Now how to put this into words.. This is not something I even wrote in my journal because I was hoping never to share it or that it would never be found. I even lied to those around me because I didn’t want it to be true, and honestly for quite some time I blocked out that I’d ever even had these thoughts. It was only after getting on medication and working through things in therapy that I even remembered I had once had these thoughts and had to break the shame within the safe walls of therapy. It was hard to come to terms with it. I cried a lot and it really showed me just how out of your right mind you really are during psychosis.

My baby had a lot of food allergies/sensitivities. He cried a lot and slept a little. He always had an upset tummy and colic symptoms no matter what we did. All my kids had had colic so I was no newbie there. Even so the constant feeding, hours of screaming, and no time to take care of my toddlers let alone myself drove me to the break of insanity without even piling on the psychosis which was all happening at the same time.

During one of my babes many baths from his constant throwing up he wouldn’t stop crying. My head was SPINNING from the constant screaming and whines from the older ones needing lunch… and then it popped into to my head, like the little 3 inch demon on my shoulder whispered it into my ear.

“Pushing him into the water would bring silence you know.”

In the time of half a heart beat I saw in my head, him going underwater and the silence rang through my mind. I felt petrified in fear at the thought and pulled him out of the tub fast without even considering finishing the bath. I swooped up the towel and wrapped him in it. Holding him to my chest so he could hear my heart beat and calm down. I laid him down on my bed to dry him. As soon as he left my chest the pouty lip started; he’s always had the biggest sad lip out of all my children. I can see that memory so vivid. He was laying in the soft green towel, with my white  bed cover accented by yellow flowers behind him. The window behind me with blinds partly parted and the sun peaking in on us. I looked into his big eyes and my heart shattered into a million pieces that I’d ever have that thought about one of my children.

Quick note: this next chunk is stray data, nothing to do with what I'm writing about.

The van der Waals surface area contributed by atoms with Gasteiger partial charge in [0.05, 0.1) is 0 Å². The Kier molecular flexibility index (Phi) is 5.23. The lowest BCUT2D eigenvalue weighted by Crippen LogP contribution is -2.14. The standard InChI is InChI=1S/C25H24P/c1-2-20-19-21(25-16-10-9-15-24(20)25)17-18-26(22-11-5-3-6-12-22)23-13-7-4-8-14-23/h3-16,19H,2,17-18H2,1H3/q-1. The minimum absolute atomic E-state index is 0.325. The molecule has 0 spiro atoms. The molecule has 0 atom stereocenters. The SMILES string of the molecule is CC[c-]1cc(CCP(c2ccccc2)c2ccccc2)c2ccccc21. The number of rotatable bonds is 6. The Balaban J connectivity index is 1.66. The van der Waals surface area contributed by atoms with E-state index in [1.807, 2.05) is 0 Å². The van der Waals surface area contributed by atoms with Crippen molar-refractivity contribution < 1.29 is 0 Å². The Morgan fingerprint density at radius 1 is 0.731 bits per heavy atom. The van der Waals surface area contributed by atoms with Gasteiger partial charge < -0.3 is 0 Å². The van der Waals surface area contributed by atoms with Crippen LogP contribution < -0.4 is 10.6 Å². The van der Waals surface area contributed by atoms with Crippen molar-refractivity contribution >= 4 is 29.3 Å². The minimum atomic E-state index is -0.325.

All I could see in this memory was the awful thought I had. What my therapist saw in this memory was my love for him. That my love and desire to be a good mother and keep him safe was stronger than the psychosis and  I protected him at all costs. How grateful I was to have that perspective.

I believe it was that drive to be a good mother and the love for my children that kept me fighting for so long. What drove me to continually pick myself up off the closet floor and walk out of there to face the next task. I wouldn’t by any means say I wanted to though, or that it wasn’t 100% overwhelming. I’m not saying I coped with psychosis better than the next person. It was a demon that constantly haunted me day and night. I had blackness in my eyes. No joy, no sparkle. It was looking into a black hole. Almost a soulless body. When it came down to it though, when I was really faced with the ugly thoughts somehow I made it through. I believe it was by the grace of God, that he pulled me through. Made my desire to be a good mother stronger than my demon because not all moms and babies are so lucky.

I feel because I was blessed enough to pull through that I need to be a voice for those who can’t be the voice. I have to speak out, break that silence, push through the shame, and demand the help and resources mothers need to get the right screening and treatment. I won’t stop fighting for this. Not until every Doctor is educated, every  facility trained, and every mom has access to the right resources. There needs to be change and I’m here to see it through till the end. Stand with me and break the silence. Break the shame. Demand the resources. The change will only happen as we work together to create it.

2 thoughts on “The Devil on my Shoulder

  1. Such a scary experience, but I agree with your therapist and see it the way they do, you were filled with love and strength to save your baby from your own intrusive thoughts. That’s powerful and meaningful. Thank you for sharing this part of it, I know it could not have been easy.

    Like